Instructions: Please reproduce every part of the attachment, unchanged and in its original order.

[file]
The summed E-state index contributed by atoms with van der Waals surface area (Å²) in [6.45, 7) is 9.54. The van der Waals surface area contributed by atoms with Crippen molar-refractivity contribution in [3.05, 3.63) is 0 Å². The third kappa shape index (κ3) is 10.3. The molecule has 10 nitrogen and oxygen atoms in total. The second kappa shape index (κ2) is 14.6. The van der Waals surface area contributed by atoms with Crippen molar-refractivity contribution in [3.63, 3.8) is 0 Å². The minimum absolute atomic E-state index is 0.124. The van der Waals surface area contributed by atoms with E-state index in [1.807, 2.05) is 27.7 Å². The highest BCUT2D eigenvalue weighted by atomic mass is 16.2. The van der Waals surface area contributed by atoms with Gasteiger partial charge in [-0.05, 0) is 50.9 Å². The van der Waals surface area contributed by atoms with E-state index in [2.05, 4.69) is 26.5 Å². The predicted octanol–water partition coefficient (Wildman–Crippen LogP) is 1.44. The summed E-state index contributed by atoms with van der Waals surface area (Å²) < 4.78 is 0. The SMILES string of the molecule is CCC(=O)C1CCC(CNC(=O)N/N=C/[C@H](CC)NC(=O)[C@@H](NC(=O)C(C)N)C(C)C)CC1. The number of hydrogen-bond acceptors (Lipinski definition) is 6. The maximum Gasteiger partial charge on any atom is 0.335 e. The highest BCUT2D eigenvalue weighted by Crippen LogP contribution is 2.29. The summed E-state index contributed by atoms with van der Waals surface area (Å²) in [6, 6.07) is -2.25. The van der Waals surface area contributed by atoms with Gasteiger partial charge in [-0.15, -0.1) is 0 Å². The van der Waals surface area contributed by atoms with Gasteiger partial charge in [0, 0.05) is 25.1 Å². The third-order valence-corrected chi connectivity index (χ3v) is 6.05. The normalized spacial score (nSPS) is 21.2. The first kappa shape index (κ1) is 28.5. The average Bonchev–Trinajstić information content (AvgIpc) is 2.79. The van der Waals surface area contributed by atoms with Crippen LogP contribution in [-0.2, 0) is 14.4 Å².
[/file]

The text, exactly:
The summed E-state index contributed by atoms with van der Waals surface area (Å²) in [6.45, 7) is 9.54. The van der Waals surface area contributed by atoms with Crippen molar-refractivity contribution in [3.05, 3.63) is 0 Å². The third kappa shape index (κ3) is 10.3. The molecule has 10 nitrogen and oxygen atoms in total. The second kappa shape index (κ2) is 14.6. The van der Waals surface area contributed by atoms with Crippen molar-refractivity contribution in [3.63, 3.8) is 0 Å². The minimum absolute atomic E-state index is 0.124. The van der Waals surface area contributed by atoms with E-state index in [1.807, 2.05) is 27.7 Å². The highest BCUT2D eigenvalue weighted by atomic mass is 16.2. The van der Waals surface area contributed by atoms with Gasteiger partial charge in [-0.05, 0) is 50.9 Å². The van der Waals surface area contributed by atoms with E-state index in [2.05, 4.69) is 26.5 Å². The predicted octanol–water partition coefficient (Wildman–Crippen LogP) is 1.44. The summed E-state index contributed by atoms with van der Waals surface area (Å²) < 4.78 is 0. The SMILES string of the molecule is CCC(=O)C1CCC(CNC(=O)N/N=C/[C@H](CC)NC(=O)[C@@H](NC(=O)C(C)N)C(C)C)CC1. The number of hydrogen-bond acceptors (Lipinski definition) is 6. The maximum Gasteiger partial charge on any atom is 0.335 e. The highest BCUT2D eigenvalue weighted by Crippen LogP contribution is 2.29. The summed E-state index contributed by atoms with van der Waals surface area (Å²) in [6, 6.07) is -2.25. The van der Waals surface area contributed by atoms with Gasteiger partial charge in [-0.15, -0.1) is 0 Å². The van der Waals surface area contributed by atoms with Gasteiger partial charge in [0, 0.05) is 25.1 Å². The third-order valence-corrected chi connectivity index (χ3v) is 6.05. The normalized spacial score (nSPS) is 21.2. The first kappa shape index (κ1) is 28.5. The average Bonchev–Trinajstić information content (AvgIpc) is 2.79. The van der Waals surface area contributed by atoms with Crippen LogP contribution in [-0.2, 0) is 14.4 Å².